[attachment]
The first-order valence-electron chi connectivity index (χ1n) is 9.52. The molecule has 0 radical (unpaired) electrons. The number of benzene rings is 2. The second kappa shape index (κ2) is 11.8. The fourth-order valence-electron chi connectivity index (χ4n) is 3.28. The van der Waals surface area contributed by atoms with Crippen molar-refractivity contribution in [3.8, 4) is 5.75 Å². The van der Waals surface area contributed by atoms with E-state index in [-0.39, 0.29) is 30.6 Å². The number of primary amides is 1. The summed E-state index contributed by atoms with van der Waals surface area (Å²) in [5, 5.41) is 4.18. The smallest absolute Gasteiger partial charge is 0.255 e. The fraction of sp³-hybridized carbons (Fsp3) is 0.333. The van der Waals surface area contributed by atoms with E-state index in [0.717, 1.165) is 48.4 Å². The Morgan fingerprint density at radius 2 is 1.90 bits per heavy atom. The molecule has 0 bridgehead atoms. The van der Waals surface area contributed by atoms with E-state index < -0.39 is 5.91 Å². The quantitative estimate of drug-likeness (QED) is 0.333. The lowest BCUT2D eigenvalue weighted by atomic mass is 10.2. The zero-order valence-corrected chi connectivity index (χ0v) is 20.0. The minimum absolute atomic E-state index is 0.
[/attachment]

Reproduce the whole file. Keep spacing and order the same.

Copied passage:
The first-order valence-electron chi connectivity index (χ1n) is 9.52. The molecule has 0 radical (unpaired) electrons. The number of benzene rings is 2. The second kappa shape index (κ2) is 11.8. The fourth-order valence-electron chi connectivity index (χ4n) is 3.28. The van der Waals surface area contributed by atoms with Crippen molar-refractivity contribution in [3.8, 4) is 5.75 Å². The van der Waals surface area contributed by atoms with E-state index in [-0.39, 0.29) is 30.6 Å². The number of primary amides is 1. The summed E-state index contributed by atoms with van der Waals surface area (Å²) in [5, 5.41) is 4.18. The smallest absolute Gasteiger partial charge is 0.255 e. The fraction of sp³-hybridized carbons (Fsp3) is 0.333. The van der Waals surface area contributed by atoms with E-state index in [0.717, 1.165) is 48.4 Å². The Morgan fingerprint density at radius 2 is 1.90 bits per heavy atom. The molecule has 0 bridgehead atoms. The van der Waals surface area contributed by atoms with E-state index < -0.39 is 5.91 Å². The quantitative estimate of drug-likeness (QED) is 0.333. The lowest BCUT2D eigenvalue weighted by atomic mass is 10.2. The zero-order valence-corrected chi connectivity index (χ0v) is 20.0. The minimum absolute atomic E-state index is 0.